Google is building a fleet of 100 of the new electrics for testing this summer. Under current law, those that venture out on the public roads will have to be equipped with steering wheels and other controls.

Meanwhile, over in Europe, the development of driverless Bimmers and Benzes is bumping up against a rather restrictive legal environment.

Back on our side of the pond, a company called Peloton Technology is working on a system for large trucks that combines active cruise control with short-range wireless communication to allow two big trucks to travel in a "platoon" with only thirty feet of space between them. 

This cuts down drag on both trucks--the same aerodynamic boost that geese get from flying in formation, and NASCAR drivers get from "drafting" on an opponent's back bumper--and saves fuel, as much as 10% for the good buddy in the "back door" position.

--Cookie the Dog's Owner

Carspotters' Challenge #109--Wagon Train

Wagon Train (SWF Jim 68cuda)

Appropriate music here.

--Cookie the Dog's Owner

(Photo obtained from the Station Wagon Forum collection, contributed by member "Jim68cuda.")

May 26 Weekly Open Thread--Wagons, Ho!

The school year is ending, and the summer is upon us. This is the season for the traditional family vacation, in the form of a long car trip in a station wagon.

According to folklore, the legendary Captain Obvious was born here.Any plans for a long car trip this summer?  Anything else automotive that you want to discuss?  This is the place to discuss it.

--Cookie the Dog's Owner

(Photo obtained from the Station Wagon Forum.)

Carspotters' Challenge #108--Strategic Lobster Reserve

For this week's edition, we bring you a series of photos taken in York Harbor, Maine, at the southeast end of the nation's vital Strategic Lobster Reserve, in the summer of 1981.

York Harbor ME 1981-1 (SWF GTW)York Harbor ME 1981-2 (SWF GTW)York Harbor ME 1981-3 (SWF GTW)

--Cookie the Dog's Owner

(Photos obtained from the Station Wagon Forum collection, contributed by member "GTW.")

May 19 Weekly Open Thread--Cars as "Positional Goods"

Stutz D'ItaliaI was reading an op-ed article the other day which brought up the economic concept of "positional goods." As the author explained:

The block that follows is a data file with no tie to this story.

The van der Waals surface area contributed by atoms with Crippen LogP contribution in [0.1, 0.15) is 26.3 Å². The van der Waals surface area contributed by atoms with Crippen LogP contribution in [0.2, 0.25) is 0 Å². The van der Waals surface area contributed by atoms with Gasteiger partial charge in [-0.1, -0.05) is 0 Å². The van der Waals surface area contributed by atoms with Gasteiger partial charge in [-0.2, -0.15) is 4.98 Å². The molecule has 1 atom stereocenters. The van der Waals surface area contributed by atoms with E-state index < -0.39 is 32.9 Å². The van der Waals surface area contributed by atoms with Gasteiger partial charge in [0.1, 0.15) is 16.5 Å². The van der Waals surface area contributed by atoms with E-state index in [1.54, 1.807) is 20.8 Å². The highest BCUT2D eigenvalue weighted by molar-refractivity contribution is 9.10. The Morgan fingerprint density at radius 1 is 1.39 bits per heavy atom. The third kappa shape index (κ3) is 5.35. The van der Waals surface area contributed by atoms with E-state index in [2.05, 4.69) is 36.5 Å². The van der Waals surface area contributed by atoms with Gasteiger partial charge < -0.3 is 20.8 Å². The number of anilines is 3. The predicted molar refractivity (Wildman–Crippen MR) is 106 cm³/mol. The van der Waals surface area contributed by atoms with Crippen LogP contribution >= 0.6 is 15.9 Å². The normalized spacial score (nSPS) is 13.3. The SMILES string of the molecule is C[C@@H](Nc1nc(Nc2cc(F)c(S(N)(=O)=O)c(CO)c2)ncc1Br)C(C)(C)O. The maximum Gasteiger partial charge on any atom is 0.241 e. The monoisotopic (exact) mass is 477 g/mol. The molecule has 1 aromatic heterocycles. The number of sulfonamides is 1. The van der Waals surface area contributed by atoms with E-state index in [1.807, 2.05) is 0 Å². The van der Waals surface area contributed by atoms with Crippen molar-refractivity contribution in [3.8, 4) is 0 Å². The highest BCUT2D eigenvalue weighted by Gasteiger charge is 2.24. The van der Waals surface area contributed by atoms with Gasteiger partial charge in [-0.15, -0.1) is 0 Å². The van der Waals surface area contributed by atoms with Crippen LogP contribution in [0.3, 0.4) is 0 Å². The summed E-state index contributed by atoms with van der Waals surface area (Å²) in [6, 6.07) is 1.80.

A positional good is a good that people acquire to signalise where they stand in a social hierarchy; it is acquired in order to set oneself apart from others. Positional goods therefore have a peculiar property: the utility their consumers derive from them is inversely related to the number of people who can access them.

Positionality is not a property of the good itself, it is a matter of the consumer’s motivations. I may buy an exquisite variety of wine because I genuinely enjoy the taste, or acquire a degree from a reputable university because I genuinely appreciate what that university has to offer. But my motivation could also be to set myself apart from others, to present myself as more sophisticated or smarter....

If I value those goods for their intrinsic qualities, their increasing popularity will not trouble me at all....But if you see me moaning that the winemakers/the university have ‘sold out’, if you see me whinging about those ignoramuses who do not deserve the product because they (unlike me, of course) do not really appreciate it, you can safely conclude that for me, this good is a positional good. (Or was, before everybody else discovered it.)

So what has this got to do with cars? It's obvious that certain cars are pitched to the consumer as positional goods. One example is the 1970s "revival-era" Stutz: between 25 and 50 or so were sold in each year during the peak of its production. Like the seats at the cool kids' table in the junior high cafeteria, there were only so many to go around, so getting one put you in an exclusive club.

There's another phenomenon that seems to attach to particular cars: whether intended by their owners as "positional goods" or not, they become cultural markers for a particular (stereotyped) subculture. The 3-series BMW was a cultural marker for yuppies in the 1980s; the VW Type 2 Microbus was the same thing for hippies and assorted Bohemians in the 1960s and '70s; Subarus have been strongly associated with the "granola" lifestyle for several decades.

Please share your thoughts on this, or any other automotive topic, in the comments box below.

--Cookie the Dog's Owner

The photo of several textbook examples of positional goods--polo ponies, a fur coat, and a Stutz D'Italia--came from Peter Madle's Stutz history website.

Carspotters' Challenge #107--Old Smithstonian

May is the peak month for 8th grade school trips to Washington, D.C.  With that in mind, we bring you a photo taken outside of the original Smithstonian Institute building sometime in the 1970s.

Washington DC 1970s (SWF Olds Weighty Eight)

Once you've identified the cars, take a crack at the missiles.

--Cookie the Dog's Owner

(Photo obtained from the Station Wagon Forum collection, contributed by member "Olds Weighty Eighty.")

Pictured above: This is a forlorn Chevy Vega photographed by reader Gary Sinar. (Share yours)